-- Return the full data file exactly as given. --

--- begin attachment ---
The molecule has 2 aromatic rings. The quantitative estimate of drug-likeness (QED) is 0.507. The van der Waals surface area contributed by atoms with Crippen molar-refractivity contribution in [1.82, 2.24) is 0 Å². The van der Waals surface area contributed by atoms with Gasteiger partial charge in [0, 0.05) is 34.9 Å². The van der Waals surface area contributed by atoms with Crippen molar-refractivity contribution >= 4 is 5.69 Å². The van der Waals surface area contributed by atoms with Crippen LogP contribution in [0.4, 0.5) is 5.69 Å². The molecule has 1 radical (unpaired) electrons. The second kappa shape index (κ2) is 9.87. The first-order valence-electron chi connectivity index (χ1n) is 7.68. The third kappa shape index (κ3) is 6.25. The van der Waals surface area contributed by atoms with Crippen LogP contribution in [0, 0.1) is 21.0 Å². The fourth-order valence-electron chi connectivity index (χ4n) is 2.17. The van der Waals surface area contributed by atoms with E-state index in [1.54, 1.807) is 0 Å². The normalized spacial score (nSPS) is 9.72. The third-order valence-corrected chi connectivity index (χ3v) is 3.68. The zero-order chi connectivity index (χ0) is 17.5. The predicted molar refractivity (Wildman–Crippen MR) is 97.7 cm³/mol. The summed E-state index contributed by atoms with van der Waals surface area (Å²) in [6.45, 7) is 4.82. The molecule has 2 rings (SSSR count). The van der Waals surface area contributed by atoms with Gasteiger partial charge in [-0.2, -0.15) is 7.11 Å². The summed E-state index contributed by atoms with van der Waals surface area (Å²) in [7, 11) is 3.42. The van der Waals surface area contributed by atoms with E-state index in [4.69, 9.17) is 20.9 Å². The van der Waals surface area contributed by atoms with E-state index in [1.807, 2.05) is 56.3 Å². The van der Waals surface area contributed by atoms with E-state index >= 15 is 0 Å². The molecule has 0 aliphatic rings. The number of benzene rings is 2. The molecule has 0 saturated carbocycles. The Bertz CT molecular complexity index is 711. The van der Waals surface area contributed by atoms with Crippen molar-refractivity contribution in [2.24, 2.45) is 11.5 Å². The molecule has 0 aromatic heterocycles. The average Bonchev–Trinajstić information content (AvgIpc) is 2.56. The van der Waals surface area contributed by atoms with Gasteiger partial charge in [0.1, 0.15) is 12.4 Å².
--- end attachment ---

The molecule has 2 aromatic rings. The quantitative estimate of drug-likeness (QED) is 0.507. The van der Waals surface area contributed by atoms with Crippen molar-refractivity contribution in [1.82, 2.24) is 0 Å². The van der Waals surface area contributed by atoms with Gasteiger partial charge in [0, 0.05) is 34.9 Å². The van der Waals surface area contributed by atoms with Crippen molar-refractivity contribution >= 4 is 5.69 Å². The van der Waals surface area contributed by atoms with Crippen LogP contribution in [0.4, 0.5) is 5.69 Å². The molecule has 1 radical (unpaired) electrons. The second kappa shape index (κ2) is 9.87. The first-order valence-electron chi connectivity index (χ1n) is 7.68. The third kappa shape index (κ3) is 6.25. The van der Waals surface area contributed by atoms with Crippen LogP contribution in [0, 0.1) is 21.0 Å². The fourth-order valence-electron chi connectivity index (χ4n) is 2.17. The van der Waals surface area contributed by atoms with E-state index in [1.54, 1.807) is 0 Å². The normalized spacial score (nSPS) is 9.72. The third-order valence-corrected chi connectivity index (χ3v) is 3.68. The zero-order chi connectivity index (χ0) is 17.5. The predicted molar refractivity (Wildman–Crippen MR) is 97.7 cm³/mol. The summed E-state index contributed by atoms with van der Waals surface area (Å²) in [6.45, 7) is 4.82. The molecule has 2 rings (SSSR count). The van der Waals surface area contributed by atoms with Gasteiger partial charge in [-0.2, -0.15) is 7.11 Å². The summed E-state index contributed by atoms with van der Waals surface area (Å²) in [7, 11) is 3.42. The van der Waals surface area contributed by atoms with E-state index in [4.69, 9.17) is 20.9 Å². The van der Waals surface area contributed by atoms with E-state index in [1.807, 2.05) is 56.3 Å². The van der Waals surface area contributed by atoms with E-state index >= 15 is 0 Å². The molecule has 0 aliphatic rings. The number of benzene rings is 2. The molecule has 0 saturated carbocycles. The Bertz CT molecular complexity index is 711. The van der Waals surface area contributed by atoms with Crippen molar-refractivity contribution in [2.24, 2.45) is 11.5 Å². The molecule has 0 aromatic heterocycles. The average Bonchev–Trinajstić information content (AvgIpc) is 2.56. The van der Waals surface area contributed by atoms with Gasteiger partial charge in [0.1, 0.15) is 12.4 Å².